1615 posts in 3662 days

#4 posted 07-13-2011 07:04 AM

There is a really good book that covers this subject as well as overall dust collection by Sandor Nagyzslancy, Shop Dust Collection, I believe. In the book it covers dust scrubbers and a mathematical equation on how to properly size the scrubber. I found the book to be a very good reference and a must read for anyone setting up dust collection. If you cant buy it locally take a look at your local library.

-- My job is to give my kids things to discuss with their

View hairy's profile


2782 posts in 3732 days

#5 posted 07-13-2011 01:37 PM

I have a homemade air cleaner, and a commercial one.

Along with a good dust collector, I have the dust mostly under control. These 3 get the majority, but I still need to use a vacuum cleaner . I take dust control serious when it’s inside the house.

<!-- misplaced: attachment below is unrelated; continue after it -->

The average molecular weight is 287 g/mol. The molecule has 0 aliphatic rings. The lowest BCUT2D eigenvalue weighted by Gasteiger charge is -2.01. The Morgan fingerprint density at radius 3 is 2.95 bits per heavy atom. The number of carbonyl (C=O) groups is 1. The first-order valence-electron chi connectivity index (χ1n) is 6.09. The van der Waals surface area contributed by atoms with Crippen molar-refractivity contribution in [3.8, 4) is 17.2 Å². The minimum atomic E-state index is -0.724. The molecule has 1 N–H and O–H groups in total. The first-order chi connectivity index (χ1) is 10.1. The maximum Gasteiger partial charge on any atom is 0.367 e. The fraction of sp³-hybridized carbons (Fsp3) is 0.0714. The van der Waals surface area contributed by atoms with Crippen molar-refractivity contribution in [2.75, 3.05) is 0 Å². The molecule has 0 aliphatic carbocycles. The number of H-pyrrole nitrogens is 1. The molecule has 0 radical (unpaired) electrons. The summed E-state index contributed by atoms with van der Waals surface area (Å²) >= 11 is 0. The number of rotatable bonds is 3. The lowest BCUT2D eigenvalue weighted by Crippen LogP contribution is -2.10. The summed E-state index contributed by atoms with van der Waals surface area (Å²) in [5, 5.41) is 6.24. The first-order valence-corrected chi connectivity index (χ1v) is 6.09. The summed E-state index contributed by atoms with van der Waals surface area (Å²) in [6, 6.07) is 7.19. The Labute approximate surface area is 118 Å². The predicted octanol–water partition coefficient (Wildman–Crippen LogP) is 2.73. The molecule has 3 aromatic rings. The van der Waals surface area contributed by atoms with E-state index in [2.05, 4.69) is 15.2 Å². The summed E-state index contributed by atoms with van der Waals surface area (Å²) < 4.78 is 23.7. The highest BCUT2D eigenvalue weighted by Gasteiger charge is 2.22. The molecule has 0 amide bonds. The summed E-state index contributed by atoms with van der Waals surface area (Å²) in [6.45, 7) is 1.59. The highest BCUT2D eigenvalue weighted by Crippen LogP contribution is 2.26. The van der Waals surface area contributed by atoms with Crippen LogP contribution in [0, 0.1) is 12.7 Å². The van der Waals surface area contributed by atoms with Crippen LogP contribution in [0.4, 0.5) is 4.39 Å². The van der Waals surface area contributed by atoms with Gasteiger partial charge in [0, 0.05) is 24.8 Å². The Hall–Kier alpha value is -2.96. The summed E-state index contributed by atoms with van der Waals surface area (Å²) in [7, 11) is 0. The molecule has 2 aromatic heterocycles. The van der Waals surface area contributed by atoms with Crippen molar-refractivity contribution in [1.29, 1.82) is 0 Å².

-- My reality check bounced...

View SnowFrog's profile


102 posts in 2746 days

#6 posted 07-13-2011 06:59 PM

Thank you guys for the advise!

Lew – Thank for the word of caution. The main heating is electric but I do have a fireplace upstairs so i’ll have to pay attention.

Grandpa – Even if I vent outside, I would have to add filters first to protect the motor but, to vent outside I am using an old Jen-air cooktop vent, that vents directly under our deck so I would not want to see what I am venting out comeback through the patio door. The main difference between when I would vent outside or inside would be the type of filter I would use. I would likely add an HEPA as an outfeed when I vent in the otherside of the basement.

auggy53 – thanks for the pics – obviously amazingly efficient, hpe mine works as well.

Medicken – Thanks will look into it, but what I keep reading give me a lot of confidence!

hairy – I only have a shopvac so far. So this is a start for me, my next stop will be to beef-up my shop vac with a cyclone chip collector of some sort.

-- One can dream, about a passion not yet fully fulfilled!